You want to eliminate the stink from dirty money, stolen money and “yyyuge” (Donald Trump’s version of huge) money earned from organized crime? Come tot the Philippines. It is more fun for the laundering business here.
We have the best environment for that, namely :
• Multiple casinos that serve purposes other than pampering high rollers
• Pliable banks
• Malleable bank personnel
• Very cavalier monitoring of dirty money moving to and from the country
• A treasure trove of willing local accomplices for laundering schemes
More or less, these elements made possible the movement of money stolen by hackers from a Bangladesh bank recently, the bulk of which moved with speed into the Philippines after being cleared by the FRB of New York. And after the FRB’s delayed effort to stop the clearing of the money it thought was clean.
It even turned out that the money was inputted into local accounts that were opened a year ago for the sole purpose of waiting patiently for dirty money to come in – which indeed came in the form of the $81 million. In short, it was a big-scale laundering which had its genesis here, and the names being investigated as perpetrators are familiar names from the murky world of the underworld.
The $81 million stolen from the Bangladesh Bank moved through a swift, seamless passage into our country via the banks and the casinos. And unraveled because of a clumsy error. It is now being investigated by the senate and the co-conspirators based here will hopefully be identified and sent to jail. But it is safe to assume that it was not an isolated case of washing dirty money using Philippine institutions. The local systems, definitely, do not merely have “cracks” that could be exploited by money launderers. They have holes the size of the Benham Rise.
Our institutions that are supposed to serve as vanguards of the effort to prevent dirty money from being washed and laundered here are both vulnerable and pliable. Not only that. We have reports of a bank manager stuffing her car with sacks of cash, apparently part of the laundered money.
After a break from the Napoles scam, and after a brief rest from the lurid details of a scam that gave outsiders the impression that we were a never-do-well nation with tainted institutions, here we are with the same old same old stories of bags of cash and institutional corruption.
But then again, the hacking and money laundering and the Napoles scam are really not much separated from each other. In fact, they are first cousins. For it was the pliability and weakness of our institutions that allowed Janet Lim Napoles to pile up real estate acquisitions in the US.
While the media accounts on the Napoles scam essentially focused on the SARO-for-Cash exchange and the subsequent jailing of three senators (a former senate president, a presidential contender and a vice presidential aspirant), the sidebar was just as important – the properties of the Napoles family in the state of California. A hotel in Anaheim, a unit at Ritz Carlton and other prime real estate registered under the names of kins and some hastily-formed limited liability corporations.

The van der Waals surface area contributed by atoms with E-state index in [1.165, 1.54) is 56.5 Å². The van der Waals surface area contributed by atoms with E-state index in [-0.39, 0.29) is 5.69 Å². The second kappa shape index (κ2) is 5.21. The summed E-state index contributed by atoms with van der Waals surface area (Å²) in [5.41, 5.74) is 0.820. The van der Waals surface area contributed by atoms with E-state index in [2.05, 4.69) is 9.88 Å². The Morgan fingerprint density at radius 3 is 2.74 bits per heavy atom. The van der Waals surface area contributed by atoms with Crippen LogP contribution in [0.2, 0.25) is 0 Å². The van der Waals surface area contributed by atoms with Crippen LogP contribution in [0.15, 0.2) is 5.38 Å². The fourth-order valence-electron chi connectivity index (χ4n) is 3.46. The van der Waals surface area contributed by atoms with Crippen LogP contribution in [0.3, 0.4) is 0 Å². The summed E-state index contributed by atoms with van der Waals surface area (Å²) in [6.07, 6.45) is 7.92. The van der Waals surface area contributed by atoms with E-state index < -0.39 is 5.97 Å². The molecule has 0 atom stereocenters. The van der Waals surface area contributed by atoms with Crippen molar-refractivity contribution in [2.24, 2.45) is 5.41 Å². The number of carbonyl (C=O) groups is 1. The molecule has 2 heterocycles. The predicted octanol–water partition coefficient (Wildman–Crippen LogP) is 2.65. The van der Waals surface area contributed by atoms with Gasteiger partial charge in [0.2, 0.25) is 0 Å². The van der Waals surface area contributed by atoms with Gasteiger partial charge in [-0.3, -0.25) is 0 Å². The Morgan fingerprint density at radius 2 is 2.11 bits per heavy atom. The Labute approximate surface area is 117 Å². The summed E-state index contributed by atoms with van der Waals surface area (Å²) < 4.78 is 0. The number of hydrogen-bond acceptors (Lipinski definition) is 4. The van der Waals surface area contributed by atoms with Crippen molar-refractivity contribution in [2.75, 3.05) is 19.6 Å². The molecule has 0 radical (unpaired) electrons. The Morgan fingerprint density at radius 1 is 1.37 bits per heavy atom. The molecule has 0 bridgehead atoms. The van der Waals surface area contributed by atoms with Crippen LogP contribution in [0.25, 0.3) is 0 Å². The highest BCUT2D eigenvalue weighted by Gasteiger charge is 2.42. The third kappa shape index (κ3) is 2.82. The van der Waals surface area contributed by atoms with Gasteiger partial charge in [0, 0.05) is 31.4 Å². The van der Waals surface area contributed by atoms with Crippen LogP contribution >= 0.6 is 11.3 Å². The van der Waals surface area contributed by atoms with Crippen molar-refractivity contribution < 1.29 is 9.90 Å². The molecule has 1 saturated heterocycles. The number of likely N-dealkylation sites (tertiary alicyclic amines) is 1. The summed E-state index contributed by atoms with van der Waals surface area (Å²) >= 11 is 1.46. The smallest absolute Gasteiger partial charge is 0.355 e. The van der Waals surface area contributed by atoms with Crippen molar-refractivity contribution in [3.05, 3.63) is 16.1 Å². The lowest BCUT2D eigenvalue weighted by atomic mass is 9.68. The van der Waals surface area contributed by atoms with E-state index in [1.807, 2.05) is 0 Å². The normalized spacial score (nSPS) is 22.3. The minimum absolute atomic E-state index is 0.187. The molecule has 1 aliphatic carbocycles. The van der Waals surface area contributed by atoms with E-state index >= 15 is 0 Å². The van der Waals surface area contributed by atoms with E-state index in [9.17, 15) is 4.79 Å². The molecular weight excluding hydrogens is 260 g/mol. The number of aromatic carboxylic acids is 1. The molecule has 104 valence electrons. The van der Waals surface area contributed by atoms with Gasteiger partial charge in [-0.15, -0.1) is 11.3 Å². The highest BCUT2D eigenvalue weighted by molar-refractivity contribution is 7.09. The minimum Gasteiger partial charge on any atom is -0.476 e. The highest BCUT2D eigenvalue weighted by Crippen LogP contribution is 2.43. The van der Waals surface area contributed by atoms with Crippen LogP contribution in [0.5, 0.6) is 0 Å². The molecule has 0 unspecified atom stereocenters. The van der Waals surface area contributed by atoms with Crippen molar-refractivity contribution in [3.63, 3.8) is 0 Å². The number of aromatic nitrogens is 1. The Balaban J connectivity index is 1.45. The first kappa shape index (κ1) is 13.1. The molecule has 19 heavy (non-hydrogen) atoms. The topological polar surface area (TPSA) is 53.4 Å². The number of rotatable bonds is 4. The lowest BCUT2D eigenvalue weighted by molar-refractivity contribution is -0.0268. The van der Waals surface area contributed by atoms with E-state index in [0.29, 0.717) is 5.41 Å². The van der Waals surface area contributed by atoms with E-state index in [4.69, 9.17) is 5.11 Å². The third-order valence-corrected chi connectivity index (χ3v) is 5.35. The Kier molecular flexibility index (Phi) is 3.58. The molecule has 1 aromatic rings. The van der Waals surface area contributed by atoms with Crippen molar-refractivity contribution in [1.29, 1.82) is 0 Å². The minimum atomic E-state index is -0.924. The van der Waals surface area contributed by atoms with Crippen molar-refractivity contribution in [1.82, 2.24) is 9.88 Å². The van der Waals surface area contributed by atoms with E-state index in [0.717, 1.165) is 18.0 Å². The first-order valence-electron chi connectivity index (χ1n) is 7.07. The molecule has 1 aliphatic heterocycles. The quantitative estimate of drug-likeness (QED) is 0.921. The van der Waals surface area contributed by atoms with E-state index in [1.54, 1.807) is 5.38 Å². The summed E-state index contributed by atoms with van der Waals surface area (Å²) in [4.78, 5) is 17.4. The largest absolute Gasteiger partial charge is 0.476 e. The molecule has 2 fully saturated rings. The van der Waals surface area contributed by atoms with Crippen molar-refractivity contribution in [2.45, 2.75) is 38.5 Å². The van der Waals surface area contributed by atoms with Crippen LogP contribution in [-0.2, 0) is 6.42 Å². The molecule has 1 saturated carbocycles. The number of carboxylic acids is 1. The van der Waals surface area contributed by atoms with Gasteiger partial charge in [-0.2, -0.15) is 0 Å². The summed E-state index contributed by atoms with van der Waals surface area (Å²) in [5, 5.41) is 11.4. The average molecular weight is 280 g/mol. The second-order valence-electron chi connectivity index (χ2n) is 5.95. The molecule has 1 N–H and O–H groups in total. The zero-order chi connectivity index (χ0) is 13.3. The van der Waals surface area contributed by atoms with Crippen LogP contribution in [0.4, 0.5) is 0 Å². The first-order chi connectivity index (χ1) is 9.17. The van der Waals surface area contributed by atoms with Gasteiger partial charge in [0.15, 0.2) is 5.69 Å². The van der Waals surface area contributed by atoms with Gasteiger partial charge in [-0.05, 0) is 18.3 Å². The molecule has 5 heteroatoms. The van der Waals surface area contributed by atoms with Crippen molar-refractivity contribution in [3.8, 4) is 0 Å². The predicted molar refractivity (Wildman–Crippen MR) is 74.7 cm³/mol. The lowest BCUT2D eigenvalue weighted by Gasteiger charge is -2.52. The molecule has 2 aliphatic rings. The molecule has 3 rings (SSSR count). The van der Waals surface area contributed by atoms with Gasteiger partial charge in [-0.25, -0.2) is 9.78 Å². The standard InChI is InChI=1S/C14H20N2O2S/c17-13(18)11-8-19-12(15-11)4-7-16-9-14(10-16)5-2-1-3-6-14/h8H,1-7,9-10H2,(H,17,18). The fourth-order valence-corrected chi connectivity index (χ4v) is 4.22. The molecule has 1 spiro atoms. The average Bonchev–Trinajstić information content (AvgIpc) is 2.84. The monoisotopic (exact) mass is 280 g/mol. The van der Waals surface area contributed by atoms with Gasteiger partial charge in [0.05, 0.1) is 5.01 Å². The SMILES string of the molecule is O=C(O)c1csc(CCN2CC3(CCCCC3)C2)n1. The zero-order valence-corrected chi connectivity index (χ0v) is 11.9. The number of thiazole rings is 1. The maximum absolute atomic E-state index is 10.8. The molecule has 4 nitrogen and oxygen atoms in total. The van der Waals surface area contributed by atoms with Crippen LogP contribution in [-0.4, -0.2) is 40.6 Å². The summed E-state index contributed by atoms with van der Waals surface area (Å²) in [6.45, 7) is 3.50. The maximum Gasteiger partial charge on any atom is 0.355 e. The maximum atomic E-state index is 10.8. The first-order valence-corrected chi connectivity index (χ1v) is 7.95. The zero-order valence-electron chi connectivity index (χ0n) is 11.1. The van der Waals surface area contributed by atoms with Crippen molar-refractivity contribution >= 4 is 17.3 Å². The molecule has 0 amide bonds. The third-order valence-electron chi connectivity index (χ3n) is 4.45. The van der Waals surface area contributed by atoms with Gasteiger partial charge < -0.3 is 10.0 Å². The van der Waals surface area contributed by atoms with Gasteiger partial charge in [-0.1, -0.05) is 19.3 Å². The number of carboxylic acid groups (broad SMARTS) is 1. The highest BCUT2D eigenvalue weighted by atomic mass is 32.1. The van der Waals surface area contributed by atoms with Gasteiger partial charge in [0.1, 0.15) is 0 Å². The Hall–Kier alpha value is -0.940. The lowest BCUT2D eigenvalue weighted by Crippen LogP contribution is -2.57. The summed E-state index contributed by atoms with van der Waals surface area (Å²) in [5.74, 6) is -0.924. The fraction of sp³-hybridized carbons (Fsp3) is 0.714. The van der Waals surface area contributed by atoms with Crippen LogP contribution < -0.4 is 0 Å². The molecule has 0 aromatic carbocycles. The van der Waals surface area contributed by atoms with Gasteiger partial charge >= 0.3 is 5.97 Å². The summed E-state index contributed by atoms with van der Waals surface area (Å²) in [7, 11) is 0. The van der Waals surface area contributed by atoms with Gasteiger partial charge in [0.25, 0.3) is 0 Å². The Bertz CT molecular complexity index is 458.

The Porsche of her kids and the Hermes and the Hublot – plus the partying with Hollywood denizens — would not have been possible without the cavalier attitude of our institutions in relation to money laundering.
Question. How was she able to move money into the US to acquire prime properties? It was not loose change that was moved for the property acquisition. It was not like the routine case of a wealthy Filipina buying one piece of property in the US via a substantial down payment and a five-year amortization. It was definitely the case of pork barrel proceeds that moved seamlessly into the US due to failure of our institutions to place checks on money launderers.
Janet Napoles had no legal shield to speak of as her business, Saro-for-Cash exchange with the legislators, did not give her a cover as a legitimate businesswoman capable of moving tons of money into the US. Yet, with no sweat, she was able to do it.
Of course, there are other forms of laundering, such as political laundering. When a leader papers over the many failures of his country through word plays and verbal scams. President Aquino, our Dear Leader, has been using this stratagem to paper over the many failures of his government.
Massive and intractable poverty? Well, we have an excellent GDP.
The massacre of SAF 44? Well, we have steady inflows of investments.
Around 10 million children dying slow deaths because of malnutrition ? Well, we have Daang Matuwid.
Small hog raisers dying slow deaths due to pork smuggling? Well, we have credit upgrades.
The good thing is people have refused to be sucked into these verbal scamming and have soundly rejected his presidential candidate and purported torch bearer.